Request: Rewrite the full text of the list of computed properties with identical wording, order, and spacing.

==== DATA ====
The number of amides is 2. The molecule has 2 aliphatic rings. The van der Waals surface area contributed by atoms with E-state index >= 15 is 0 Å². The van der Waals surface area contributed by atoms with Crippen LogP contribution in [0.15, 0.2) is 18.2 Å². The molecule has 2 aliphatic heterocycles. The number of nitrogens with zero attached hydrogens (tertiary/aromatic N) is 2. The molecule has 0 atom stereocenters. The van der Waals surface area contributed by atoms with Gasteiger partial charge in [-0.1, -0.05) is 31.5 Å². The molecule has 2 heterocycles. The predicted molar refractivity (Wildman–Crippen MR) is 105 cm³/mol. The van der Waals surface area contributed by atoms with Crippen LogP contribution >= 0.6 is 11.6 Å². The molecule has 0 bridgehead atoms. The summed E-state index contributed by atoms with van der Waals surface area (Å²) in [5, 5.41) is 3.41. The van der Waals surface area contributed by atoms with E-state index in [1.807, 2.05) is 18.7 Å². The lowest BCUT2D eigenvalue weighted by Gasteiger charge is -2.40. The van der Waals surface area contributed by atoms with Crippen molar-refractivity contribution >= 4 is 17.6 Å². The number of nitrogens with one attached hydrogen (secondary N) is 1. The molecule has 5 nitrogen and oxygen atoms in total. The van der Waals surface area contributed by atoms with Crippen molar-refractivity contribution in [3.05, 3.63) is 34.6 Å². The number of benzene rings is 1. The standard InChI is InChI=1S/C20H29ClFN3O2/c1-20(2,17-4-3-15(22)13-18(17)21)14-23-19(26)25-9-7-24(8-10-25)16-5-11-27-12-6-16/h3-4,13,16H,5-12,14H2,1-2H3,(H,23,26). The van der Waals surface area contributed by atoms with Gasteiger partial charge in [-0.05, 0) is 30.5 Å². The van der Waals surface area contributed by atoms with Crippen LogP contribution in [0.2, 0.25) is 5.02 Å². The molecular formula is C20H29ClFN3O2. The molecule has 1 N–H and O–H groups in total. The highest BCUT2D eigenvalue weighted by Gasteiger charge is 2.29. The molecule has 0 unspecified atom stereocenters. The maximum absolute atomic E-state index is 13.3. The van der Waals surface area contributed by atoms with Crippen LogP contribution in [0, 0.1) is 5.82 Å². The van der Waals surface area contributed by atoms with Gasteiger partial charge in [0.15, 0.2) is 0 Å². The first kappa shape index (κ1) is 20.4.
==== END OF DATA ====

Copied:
The number of amides is 2. The molecule has 2 aliphatic rings. The van der Waals surface area contributed by atoms with E-state index >= 15 is 0 Å². The van der Waals surface area contributed by atoms with Crippen LogP contribution in [0.15, 0.2) is 18.2 Å². The molecule has 2 aliphatic heterocycles. The number of nitrogens with zero attached hydrogens (tertiary/aromatic N) is 2. The molecule has 0 atom stereocenters. The van der Waals surface area contributed by atoms with Gasteiger partial charge in [-0.1, -0.05) is 31.5 Å². The molecule has 2 heterocycles. The predicted molar refractivity (Wildman–Crippen MR) is 105 cm³/mol. The van der Waals surface area contributed by atoms with Crippen LogP contribution >= 0.6 is 11.6 Å². The molecule has 0 bridgehead atoms. The summed E-state index contributed by atoms with van der Waals surface area (Å²) in [5, 5.41) is 3.41. The van der Waals surface area contributed by atoms with E-state index in [1.807, 2.05) is 18.7 Å². The lowest BCUT2D eigenvalue weighted by Gasteiger charge is -2.40. The van der Waals surface area contributed by atoms with Crippen molar-refractivity contribution >= 4 is 17.6 Å². The number of nitrogens with one attached hydrogen (secondary N) is 1. The molecule has 5 nitrogen and oxygen atoms in total. The van der Waals surface area contributed by atoms with Crippen molar-refractivity contribution in [3.05, 3.63) is 34.6 Å². The number of benzene rings is 1. The standard InChI is InChI=1S/C20H29ClFN3O2/c1-20(2,17-4-3-15(22)13-18(17)21)14-23-19(26)25-9-7-24(8-10-25)16-5-11-27-12-6-16/h3-4,13,16H,5-12,14H2,1-2H3,(H,23,26). The van der Waals surface area contributed by atoms with Gasteiger partial charge in [-0.05, 0) is 30.5 Å². The van der Waals surface area contributed by atoms with Crippen LogP contribution in [0.2, 0.25) is 5.02 Å². The molecular formula is C20H29ClFN3O2. The molecule has 1 N–H and O–H groups in total. The highest BCUT2D eigenvalue weighted by Gasteiger charge is 2.29. The molecule has 0 unspecified atom stereocenters. The maximum absolute atomic E-state index is 13.3. The van der Waals surface area contributed by atoms with Crippen LogP contribution in [0, 0.1) is 5.82 Å². The van der Waals surface area contributed by atoms with Gasteiger partial charge in [0.15, 0.2) is 0 Å². The first kappa shape index (κ1) is 20.4.